From now until 2025, literary excellence will be secondary to ticking all those ethnicity, gender, disability, sexual preference and crap education boxes … if an agent submits a manuscript written by a gay transgender Caribbean who dropped out of school at seven and powers around town on a mobility scooter, it will be published, whether or not said manuscript is an incoherent, tedious, meandering and insensible pile of mixed-paper recycling. (quoted by David Barnett, Guardian UK, 13 June 2018, online)
Had she complained about a dubious literary leg-up provided to retired cricketers I may have had some sympathy for Shriver’s statement. But, as she was not referring to a spin bowler, I’ll position myself alongside Hanif Kureishi, who, responding to her outburst, wrote:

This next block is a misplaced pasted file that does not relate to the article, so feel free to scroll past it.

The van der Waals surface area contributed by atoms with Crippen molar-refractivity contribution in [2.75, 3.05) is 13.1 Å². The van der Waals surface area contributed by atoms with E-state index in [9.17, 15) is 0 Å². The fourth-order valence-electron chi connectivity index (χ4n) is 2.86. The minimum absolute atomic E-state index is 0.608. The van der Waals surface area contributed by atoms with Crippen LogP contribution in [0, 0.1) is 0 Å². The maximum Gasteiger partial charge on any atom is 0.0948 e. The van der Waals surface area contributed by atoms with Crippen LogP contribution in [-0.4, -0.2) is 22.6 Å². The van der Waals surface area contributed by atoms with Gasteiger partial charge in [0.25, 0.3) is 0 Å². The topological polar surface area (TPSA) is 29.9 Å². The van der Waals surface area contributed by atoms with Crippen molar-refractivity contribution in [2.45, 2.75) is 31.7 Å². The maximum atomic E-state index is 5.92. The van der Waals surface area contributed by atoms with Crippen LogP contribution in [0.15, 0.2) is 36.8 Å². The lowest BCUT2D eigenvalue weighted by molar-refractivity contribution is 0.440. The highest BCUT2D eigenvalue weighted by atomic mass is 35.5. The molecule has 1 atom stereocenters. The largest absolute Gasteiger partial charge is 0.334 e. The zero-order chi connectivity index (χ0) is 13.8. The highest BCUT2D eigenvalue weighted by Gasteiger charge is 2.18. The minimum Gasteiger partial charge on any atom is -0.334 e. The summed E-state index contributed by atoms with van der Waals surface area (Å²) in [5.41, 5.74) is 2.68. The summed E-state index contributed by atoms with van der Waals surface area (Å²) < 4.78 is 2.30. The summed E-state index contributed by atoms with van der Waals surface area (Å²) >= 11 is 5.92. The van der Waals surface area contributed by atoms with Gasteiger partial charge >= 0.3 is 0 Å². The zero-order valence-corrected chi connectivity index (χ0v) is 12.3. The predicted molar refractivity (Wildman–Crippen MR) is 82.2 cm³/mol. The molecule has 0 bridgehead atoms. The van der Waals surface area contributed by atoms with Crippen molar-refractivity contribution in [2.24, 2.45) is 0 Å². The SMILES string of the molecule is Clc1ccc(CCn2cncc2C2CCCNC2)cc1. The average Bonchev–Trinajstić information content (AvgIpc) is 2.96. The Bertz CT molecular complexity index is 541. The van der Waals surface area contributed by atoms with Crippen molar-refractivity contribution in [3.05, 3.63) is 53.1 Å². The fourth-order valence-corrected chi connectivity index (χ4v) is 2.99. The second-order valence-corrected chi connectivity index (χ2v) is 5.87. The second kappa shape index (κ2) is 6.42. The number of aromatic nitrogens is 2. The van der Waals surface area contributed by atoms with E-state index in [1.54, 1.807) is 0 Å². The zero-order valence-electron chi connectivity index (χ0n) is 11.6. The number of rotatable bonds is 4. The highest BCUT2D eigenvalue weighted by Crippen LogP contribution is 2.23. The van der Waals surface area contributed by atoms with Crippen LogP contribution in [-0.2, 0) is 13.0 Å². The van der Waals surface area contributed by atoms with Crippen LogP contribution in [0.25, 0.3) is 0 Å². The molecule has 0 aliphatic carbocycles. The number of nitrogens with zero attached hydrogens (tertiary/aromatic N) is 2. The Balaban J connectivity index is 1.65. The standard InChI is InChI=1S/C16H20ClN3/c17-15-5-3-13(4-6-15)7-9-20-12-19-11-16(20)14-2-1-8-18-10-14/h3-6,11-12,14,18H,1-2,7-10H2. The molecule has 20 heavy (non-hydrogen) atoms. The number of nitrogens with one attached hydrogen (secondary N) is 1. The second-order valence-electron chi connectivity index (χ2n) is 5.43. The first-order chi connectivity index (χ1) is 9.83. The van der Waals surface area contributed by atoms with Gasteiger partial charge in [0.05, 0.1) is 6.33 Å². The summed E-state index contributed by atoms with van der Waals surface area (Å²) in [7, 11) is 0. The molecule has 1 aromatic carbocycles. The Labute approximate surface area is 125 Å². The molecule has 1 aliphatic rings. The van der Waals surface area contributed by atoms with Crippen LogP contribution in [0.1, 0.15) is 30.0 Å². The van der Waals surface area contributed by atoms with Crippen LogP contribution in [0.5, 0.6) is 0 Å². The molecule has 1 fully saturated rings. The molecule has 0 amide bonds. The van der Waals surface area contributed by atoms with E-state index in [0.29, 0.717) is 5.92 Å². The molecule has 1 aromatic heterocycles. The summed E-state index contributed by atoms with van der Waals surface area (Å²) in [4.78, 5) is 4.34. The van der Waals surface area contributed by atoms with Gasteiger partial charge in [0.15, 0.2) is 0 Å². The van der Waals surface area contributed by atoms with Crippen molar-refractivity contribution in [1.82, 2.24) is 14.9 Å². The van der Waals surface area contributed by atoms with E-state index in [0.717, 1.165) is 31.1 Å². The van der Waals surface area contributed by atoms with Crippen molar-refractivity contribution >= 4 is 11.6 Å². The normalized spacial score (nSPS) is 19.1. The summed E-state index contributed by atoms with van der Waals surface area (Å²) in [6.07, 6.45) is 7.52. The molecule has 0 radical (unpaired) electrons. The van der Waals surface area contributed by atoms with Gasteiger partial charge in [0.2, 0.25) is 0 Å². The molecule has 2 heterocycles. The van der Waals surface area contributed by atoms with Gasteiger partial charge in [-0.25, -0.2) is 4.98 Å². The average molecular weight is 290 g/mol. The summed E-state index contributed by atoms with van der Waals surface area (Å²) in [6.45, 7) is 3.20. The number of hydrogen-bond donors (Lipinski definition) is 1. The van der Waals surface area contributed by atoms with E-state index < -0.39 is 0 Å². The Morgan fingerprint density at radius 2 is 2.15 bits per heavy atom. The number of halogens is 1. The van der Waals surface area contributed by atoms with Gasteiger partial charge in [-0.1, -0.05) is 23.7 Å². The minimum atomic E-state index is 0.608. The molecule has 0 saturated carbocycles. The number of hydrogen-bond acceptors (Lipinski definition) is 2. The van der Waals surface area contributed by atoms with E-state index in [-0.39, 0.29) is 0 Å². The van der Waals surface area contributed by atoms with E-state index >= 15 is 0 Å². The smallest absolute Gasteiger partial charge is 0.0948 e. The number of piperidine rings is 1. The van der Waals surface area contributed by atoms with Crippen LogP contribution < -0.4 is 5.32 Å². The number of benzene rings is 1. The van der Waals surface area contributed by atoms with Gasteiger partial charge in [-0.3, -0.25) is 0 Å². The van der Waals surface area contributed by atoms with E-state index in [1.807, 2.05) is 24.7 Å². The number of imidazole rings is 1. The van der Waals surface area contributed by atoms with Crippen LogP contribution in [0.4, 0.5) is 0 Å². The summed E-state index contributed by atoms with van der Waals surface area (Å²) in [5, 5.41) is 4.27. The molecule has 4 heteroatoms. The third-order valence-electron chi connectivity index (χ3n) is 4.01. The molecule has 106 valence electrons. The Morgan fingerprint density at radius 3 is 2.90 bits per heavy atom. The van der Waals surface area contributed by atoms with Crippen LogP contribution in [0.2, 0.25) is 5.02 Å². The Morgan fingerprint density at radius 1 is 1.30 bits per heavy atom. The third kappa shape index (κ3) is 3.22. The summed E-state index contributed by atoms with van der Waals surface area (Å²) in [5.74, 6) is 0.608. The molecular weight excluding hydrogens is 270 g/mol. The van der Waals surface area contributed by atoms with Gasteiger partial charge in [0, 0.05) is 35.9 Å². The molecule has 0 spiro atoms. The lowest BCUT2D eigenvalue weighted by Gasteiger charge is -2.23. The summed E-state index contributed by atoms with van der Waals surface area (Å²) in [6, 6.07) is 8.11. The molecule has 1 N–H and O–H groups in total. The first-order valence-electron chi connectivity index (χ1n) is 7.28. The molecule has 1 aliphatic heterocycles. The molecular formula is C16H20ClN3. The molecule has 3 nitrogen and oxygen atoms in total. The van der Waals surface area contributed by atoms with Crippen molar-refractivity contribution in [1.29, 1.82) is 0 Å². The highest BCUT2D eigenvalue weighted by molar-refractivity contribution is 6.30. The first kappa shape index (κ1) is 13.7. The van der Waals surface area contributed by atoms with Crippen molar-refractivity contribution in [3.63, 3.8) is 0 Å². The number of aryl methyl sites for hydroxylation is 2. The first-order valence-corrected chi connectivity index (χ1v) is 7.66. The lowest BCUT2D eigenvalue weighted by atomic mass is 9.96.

the truth is, the fear of other voices is not because of anxiety that artists from outside the mainstream will be untalented, filling up galleries and bookshops with sludge; it’s that they will be outstanding and brilliant. (Hanif Kureishi, Guardian UK, 15 June 2018)
It is not my job to cheerlead for writers festivals, but the ones I attend are obviously not the same festivals Richard Flanagan and others wish we could return to. Nor are the festivals I attend all that ‘dangerous’, not that they need to be. What has changed in the last decade, a remarkable shift that critics of festivals ignore, is that Aboriginal writers now appear in greater numbers, and we get to speak for ourselves, rather than being spoken about by some colonial hack or ignored completely. A festival audience in 2018 would have had the opportunity to listen to, question and speak with writers of the calibre of Alexis Wright, Kim Scott, Melissa Lukashenko and Bruce Pascoe. These multi-award-winning authors, each with an international reputation, engage and challenge audiences with an Aboriginal world view on issues as broad as colonial history, climate change, feminism, ecological sustainability and old-fashioned storytelling of the highest quality.